Definitions

from The American Heritage® Dictionary of the English Language, 5th Edition.

  • noun An electron tube used in early video cameras to capture images by scanning a photoactive mosaic inside the camera with a low-velocity electron beam. Unlike the earlier iconoscope, it could capture images in low light.

from Wiktionary, Creative Commons Attribution/Share-Alike License.

  • noun TV camera tube.

from WordNet 3.0 Copyright 2006 by Princeton University. All rights reserved.

  • noun a now obsolete picture pickup tube in a television camera; electrons emitted from a photoemissive surface in proportion to the intensity of the incident light are focused onto the target causing secondary emission of electrons

Etymologies

from The American Heritage® Dictionary of the English Language, 4th Edition

[orth(o)– + icon(oscope).]

Examples

  • Essentially, the orthicon was a pickup tube that used a low-velocity electron beam to scan a photoactive mosaic.

    First Man

  • Essentially, the orthicon was a pickup tube that used a low-velocity electron beam to scan a photoactive mosaic.

    First Man

  • Essentially, the orthicon was a pickup tube that used a low-velocity electron beam to scan a photoactive mosaic.

    First Man

  • Essentially, the orthicon was a pickup tube that used a low-velocity electron beam to scan a photoactive mosaic.

    First Man

  • Corporations also use other things to similar purposes, one famous example being the duel between Philo Farnsworth, the actual inventor of television more precisely, the orthicon tube, and David Sarnoff and RCA.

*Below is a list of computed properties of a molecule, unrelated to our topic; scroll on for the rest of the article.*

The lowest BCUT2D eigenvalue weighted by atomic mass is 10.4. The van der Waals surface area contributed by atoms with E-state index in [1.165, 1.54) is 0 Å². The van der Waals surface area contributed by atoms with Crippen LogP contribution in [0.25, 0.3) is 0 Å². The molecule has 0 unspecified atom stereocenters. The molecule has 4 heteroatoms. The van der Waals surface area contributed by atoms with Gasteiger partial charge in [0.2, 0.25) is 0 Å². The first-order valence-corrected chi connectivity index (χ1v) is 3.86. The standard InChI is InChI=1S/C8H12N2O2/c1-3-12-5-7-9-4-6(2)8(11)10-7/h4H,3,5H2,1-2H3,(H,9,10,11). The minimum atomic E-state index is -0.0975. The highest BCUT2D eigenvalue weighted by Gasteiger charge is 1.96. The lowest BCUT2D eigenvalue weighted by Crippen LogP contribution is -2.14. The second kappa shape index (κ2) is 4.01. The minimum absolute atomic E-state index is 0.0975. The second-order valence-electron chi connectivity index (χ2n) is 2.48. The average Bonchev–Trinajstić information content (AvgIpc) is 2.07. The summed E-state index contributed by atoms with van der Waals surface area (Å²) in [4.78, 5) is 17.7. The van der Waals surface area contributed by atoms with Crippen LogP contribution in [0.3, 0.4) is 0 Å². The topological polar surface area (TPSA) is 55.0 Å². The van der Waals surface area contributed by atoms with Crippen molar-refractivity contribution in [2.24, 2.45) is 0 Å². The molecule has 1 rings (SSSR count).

Archive 2007-05-01

  • Corporations also use other things to similar purposes, one famous example being the duel between Philo Farnsworth, the actual inventor of television more precisely, the orthicon tube, and David Sarnoff and RCA.

    Playing the Rent IV—Patently Obvious

  • The only way that Neil and Buzz could have improved the TV picture with the orthicon camera system was to move from the small antenna to the large S-band erectable antenna that was stored on the LM.

    First Man

  • Principally, weight and electrical power were the factors that required the much smaller black-and-white-image orthicon TV camera.

    First Man

  • The only way that Neil and Buzz could have improved the TV picture with the orthicon camera system was to move from the small antenna to the large S-band erectable antenna that was stored on the LM.

    First Man

  • Principally, weight and electrical power were the factors that required the much smaller black-and-white-image orthicon TV camera.

    First Man

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